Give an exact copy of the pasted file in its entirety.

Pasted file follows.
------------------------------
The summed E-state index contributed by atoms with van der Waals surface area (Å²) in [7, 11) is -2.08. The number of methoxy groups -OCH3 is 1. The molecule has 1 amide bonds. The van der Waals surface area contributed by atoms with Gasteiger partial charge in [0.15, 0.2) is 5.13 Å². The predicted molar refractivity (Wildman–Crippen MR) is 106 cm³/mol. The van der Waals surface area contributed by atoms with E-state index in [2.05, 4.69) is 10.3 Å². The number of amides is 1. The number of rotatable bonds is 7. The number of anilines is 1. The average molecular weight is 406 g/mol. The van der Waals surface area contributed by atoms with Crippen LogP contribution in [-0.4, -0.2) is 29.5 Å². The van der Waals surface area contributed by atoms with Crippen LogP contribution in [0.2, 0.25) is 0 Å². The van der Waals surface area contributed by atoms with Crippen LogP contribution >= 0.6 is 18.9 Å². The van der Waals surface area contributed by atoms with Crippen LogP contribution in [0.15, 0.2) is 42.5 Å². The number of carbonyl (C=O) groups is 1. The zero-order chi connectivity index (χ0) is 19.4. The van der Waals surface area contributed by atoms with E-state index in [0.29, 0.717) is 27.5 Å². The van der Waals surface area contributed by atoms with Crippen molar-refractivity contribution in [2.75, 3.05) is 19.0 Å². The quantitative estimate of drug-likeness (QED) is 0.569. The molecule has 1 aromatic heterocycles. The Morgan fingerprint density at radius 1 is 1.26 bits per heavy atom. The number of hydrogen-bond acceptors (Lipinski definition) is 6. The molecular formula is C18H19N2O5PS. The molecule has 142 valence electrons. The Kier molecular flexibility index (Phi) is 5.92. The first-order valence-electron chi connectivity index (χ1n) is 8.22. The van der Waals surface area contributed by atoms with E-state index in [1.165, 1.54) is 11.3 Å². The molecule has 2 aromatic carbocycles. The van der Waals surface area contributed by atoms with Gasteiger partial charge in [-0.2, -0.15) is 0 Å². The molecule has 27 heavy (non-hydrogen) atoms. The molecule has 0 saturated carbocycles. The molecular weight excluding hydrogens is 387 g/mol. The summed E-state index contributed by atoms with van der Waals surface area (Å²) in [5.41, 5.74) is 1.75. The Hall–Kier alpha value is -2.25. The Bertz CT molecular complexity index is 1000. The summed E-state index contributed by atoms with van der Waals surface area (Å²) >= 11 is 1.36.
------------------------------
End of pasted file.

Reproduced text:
The summed E-state index contributed by atoms with van der Waals surface area (Å²) in [7, 11) is -2.08. The number of methoxy groups -OCH3 is 1. The molecule has 1 amide bonds. The van der Waals surface area contributed by atoms with Gasteiger partial charge in [0.15, 0.2) is 5.13 Å². The predicted molar refractivity (Wildman–Crippen MR) is 106 cm³/mol. The van der Waals surface area contributed by atoms with E-state index in [2.05, 4.69) is 10.3 Å². The number of amides is 1. The number of rotatable bonds is 7. The number of anilines is 1. The average molecular weight is 406 g/mol. The van der Waals surface area contributed by atoms with Crippen LogP contribution in [-0.4, -0.2) is 29.5 Å². The van der Waals surface area contributed by atoms with Crippen LogP contribution in [0.2, 0.25) is 0 Å². The van der Waals surface area contributed by atoms with Crippen LogP contribution >= 0.6 is 18.9 Å². The van der Waals surface area contributed by atoms with Crippen LogP contribution in [0.15, 0.2) is 42.5 Å². The number of carbonyl (C=O) groups is 1. The zero-order chi connectivity index (χ0) is 19.4. The van der Waals surface area contributed by atoms with E-state index in [0.29, 0.717) is 27.5 Å². The van der Waals surface area contributed by atoms with Crippen molar-refractivity contribution in [2.75, 3.05) is 19.0 Å². The quantitative estimate of drug-likeness (QED) is 0.569. The molecule has 1 aromatic heterocycles. The Morgan fingerprint density at radius 1 is 1.26 bits per heavy atom. The number of hydrogen-bond acceptors (Lipinski definition) is 6. The molecular formula is C18H19N2O5PS. The molecule has 142 valence electrons. The Kier molecular flexibility index (Phi) is 5.92. The first-order valence-electron chi connectivity index (χ1n) is 8.22. The van der Waals surface area contributed by atoms with E-state index in [1.165, 1.54) is 11.3 Å². The molecule has 2 aromatic carbocycles. The van der Waals surface area contributed by atoms with Gasteiger partial charge in [-0.2, -0.15) is 0 Å². The molecule has 27 heavy (non-hydrogen) atoms. The molecule has 0 saturated carbocycles. The molecular weight excluding hydrogens is 387 g/mol. The summed E-state index contributed by atoms with van der Waals surface area (Å²) in [5.41, 5.74) is 1.75. The Hall–Kier alpha value is -2.25. The Bertz CT molecular complexity index is 1000. The summed E-state index contributed by atoms with van der Waals surface area (Å²) >= 11 is 1.36.